From ghostlike particles, astrophysicists have pieced together a new map of the galaxy we live in.
For now, that map of the Milky Way is blurry and incomplete. But as more data is gathered, it will become clearer and will help illuminate galactic convulsions like the expanding remnants of exploded stars, providing clues to mysteries that are difficult to solve with only observations from conventional telescopes.
“This is the first time we’ve seen our own galaxy in anything other than light,” said Naoko Kurahashi Neilson, a professor of physics at Drexel University in Philadelphia who came up with the idea that a new view of the galaxy could be gleaned from particles known as neutrinos.
Dr. Kurahashi Neilson and the more than 350 other scientists who collaborate on analyzing data from a neutrino detector at the South Pole reported their findings in a paper published on Thursday in the journal Science.
“This is at last really the beginning of neutrino astronomy,” said John G. Learned, a physicist at the University of Hawaii who was not involved with the research.
For as long as people have looked up at the night sky, they have seen the band of diffuse light from stars within the galaxy. Sophisticated telescopes have surveyed the Milky Way across the spectrum of light, from radio waves to ultra-high-energy gamma rays. But those are all forms of light.
Neutrinos are completely different: They are particles that are ejected from a variety of subatomic reactions and are one of the most common particles in the universe. But they weigh next to nothing and rarely interact with anything.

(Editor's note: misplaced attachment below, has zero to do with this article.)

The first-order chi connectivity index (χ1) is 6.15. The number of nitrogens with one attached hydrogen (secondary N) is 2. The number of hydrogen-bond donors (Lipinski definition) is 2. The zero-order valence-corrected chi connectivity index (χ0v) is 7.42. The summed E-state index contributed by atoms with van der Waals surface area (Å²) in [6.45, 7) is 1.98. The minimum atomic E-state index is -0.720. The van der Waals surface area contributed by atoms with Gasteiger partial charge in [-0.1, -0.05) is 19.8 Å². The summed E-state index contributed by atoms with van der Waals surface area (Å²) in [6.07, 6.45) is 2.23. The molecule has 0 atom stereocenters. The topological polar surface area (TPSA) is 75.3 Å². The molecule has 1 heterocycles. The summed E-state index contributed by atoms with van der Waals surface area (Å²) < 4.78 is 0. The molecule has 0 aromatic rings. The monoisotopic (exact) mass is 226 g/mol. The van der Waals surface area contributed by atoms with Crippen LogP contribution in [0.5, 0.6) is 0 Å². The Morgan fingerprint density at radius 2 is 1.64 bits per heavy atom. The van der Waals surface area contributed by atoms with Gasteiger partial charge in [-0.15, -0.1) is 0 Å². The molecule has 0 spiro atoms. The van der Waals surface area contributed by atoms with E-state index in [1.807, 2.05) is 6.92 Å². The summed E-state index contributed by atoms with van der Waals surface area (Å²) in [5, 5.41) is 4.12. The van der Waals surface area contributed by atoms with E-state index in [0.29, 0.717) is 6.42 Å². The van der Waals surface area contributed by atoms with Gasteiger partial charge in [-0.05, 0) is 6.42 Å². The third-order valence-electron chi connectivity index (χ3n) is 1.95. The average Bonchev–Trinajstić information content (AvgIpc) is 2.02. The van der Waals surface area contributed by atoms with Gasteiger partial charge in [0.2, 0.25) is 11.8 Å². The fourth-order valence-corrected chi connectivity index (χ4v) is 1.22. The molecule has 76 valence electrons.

At the bottom of the earth, scientists have turned a quarter cubic mile of Antarctic ice into the IceCube Neutrino Observatory. The ice provides enough mass so that one out of every million neutrinos passing through will hit something, releasing a flash of light that can be captured by more than 5,000 photomultiplier tubes frozen into the ice.
Over the past decade, IceCube has detected hundreds of high-energy neutrinos that originated outside the solar system. In 2017, other telescopes pinpointed the origin of a neutrino detected by IceCube to a galaxy four billion light-years away. Delving into their archive of data, IceCube scientists discovered that this galaxy had also burped neutrinos in 2014 and 2015.
Last November, the IceCube team reported the detection of about 80 neutrinos from NGC 1068, a galaxy just 47 million light-years from Earth. Those neutrinos were most likely spewed out as the supermassive black hole at its center voraciously gobbled up matter falling into it.
Somewhat curiously, there were no neutrinos that astronomers could confidently say had come from within our Milky Way galaxy. In some ways, that was not surprising. The black hole at the center of the Milky Way is much quieter than that of NGC 1068. But astrophysicists expected there were other phenomena that would generate enough high-energy neutrinos to show up in IceCube.
One obstacle to linking neutrinos to events in the Milky Way was the placement of the IceCube detector in the Southern Hemisphere, where our galaxy is most readily observed.
“You would think it’s better because the detector is in the Southern Hemisphere,” Dr. Kurahashi Neilson said. But instead, particles created when high-energy cosmic rays hit molecules in Earth’s atmosphere wash out the neutrino signal astronomers usually look for.
“It’s almost like trying to see the Milky Way in Los Angeles,” Dr. Kurahashi Neilson said.